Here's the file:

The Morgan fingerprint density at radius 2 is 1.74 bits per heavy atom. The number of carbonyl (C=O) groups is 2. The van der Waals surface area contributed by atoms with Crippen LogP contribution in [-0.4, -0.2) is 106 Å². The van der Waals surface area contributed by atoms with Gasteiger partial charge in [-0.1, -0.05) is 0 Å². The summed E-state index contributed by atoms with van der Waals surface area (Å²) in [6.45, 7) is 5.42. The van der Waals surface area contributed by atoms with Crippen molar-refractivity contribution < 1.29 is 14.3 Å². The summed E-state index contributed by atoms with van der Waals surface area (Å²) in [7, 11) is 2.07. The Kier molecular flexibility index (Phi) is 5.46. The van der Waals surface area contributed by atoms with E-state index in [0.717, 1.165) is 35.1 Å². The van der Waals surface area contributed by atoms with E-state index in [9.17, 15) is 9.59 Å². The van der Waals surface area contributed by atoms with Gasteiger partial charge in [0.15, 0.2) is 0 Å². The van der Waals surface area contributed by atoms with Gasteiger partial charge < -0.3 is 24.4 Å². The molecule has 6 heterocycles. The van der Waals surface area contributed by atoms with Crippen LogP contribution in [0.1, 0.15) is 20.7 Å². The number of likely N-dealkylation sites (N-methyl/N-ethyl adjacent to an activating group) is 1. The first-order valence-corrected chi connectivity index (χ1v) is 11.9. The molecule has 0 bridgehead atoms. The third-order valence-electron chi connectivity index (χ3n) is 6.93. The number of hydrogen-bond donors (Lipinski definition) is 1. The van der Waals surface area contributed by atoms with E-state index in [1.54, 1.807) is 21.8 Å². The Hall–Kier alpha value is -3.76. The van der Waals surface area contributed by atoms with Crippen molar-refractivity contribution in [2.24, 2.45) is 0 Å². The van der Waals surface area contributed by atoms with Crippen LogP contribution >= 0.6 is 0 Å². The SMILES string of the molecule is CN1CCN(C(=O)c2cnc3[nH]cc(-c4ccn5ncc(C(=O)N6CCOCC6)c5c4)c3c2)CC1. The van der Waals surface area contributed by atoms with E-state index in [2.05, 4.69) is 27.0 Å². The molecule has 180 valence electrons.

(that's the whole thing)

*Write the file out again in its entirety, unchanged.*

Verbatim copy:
The Morgan fingerprint density at radius 2 is 1.74 bits per heavy atom. The number of carbonyl (C=O) groups is 2. The van der Waals surface area contributed by atoms with Crippen LogP contribution in [-0.4, -0.2) is 106 Å². The van der Waals surface area contributed by atoms with Gasteiger partial charge in [-0.1, -0.05) is 0 Å². The summed E-state index contributed by atoms with van der Waals surface area (Å²) in [6.45, 7) is 5.42. The van der Waals surface area contributed by atoms with Crippen molar-refractivity contribution < 1.29 is 14.3 Å². The summed E-state index contributed by atoms with van der Waals surface area (Å²) in [7, 11) is 2.07. The Kier molecular flexibility index (Phi) is 5.46. The van der Waals surface area contributed by atoms with E-state index in [0.717, 1.165) is 35.1 Å². The van der Waals surface area contributed by atoms with E-state index in [9.17, 15) is 9.59 Å². The van der Waals surface area contributed by atoms with Gasteiger partial charge in [0.15, 0.2) is 0 Å². The van der Waals surface area contributed by atoms with Gasteiger partial charge < -0.3 is 24.4 Å². The molecule has 6 heterocycles. The van der Waals surface area contributed by atoms with Crippen LogP contribution in [0.1, 0.15) is 20.7 Å². The number of likely N-dealkylation sites (N-methyl/N-ethyl adjacent to an activating group) is 1. The first-order valence-corrected chi connectivity index (χ1v) is 11.9. The molecule has 0 bridgehead atoms. The third-order valence-electron chi connectivity index (χ3n) is 6.93. The number of hydrogen-bond donors (Lipinski definition) is 1. The van der Waals surface area contributed by atoms with E-state index in [1.54, 1.807) is 21.8 Å². The Hall–Kier alpha value is -3.76. The van der Waals surface area contributed by atoms with Crippen molar-refractivity contribution in [2.24, 2.45) is 0 Å². The van der Waals surface area contributed by atoms with Crippen LogP contribution >= 0.6 is 0 Å². The SMILES string of the molecule is CN1CCN(C(=O)c2cnc3[nH]cc(-c4ccn5ncc(C(=O)N6CCOCC6)c5c4)c3c2)CC1. The van der Waals surface area contributed by atoms with E-state index in [2.05, 4.69) is 27.0 Å². The molecule has 180 valence electrons.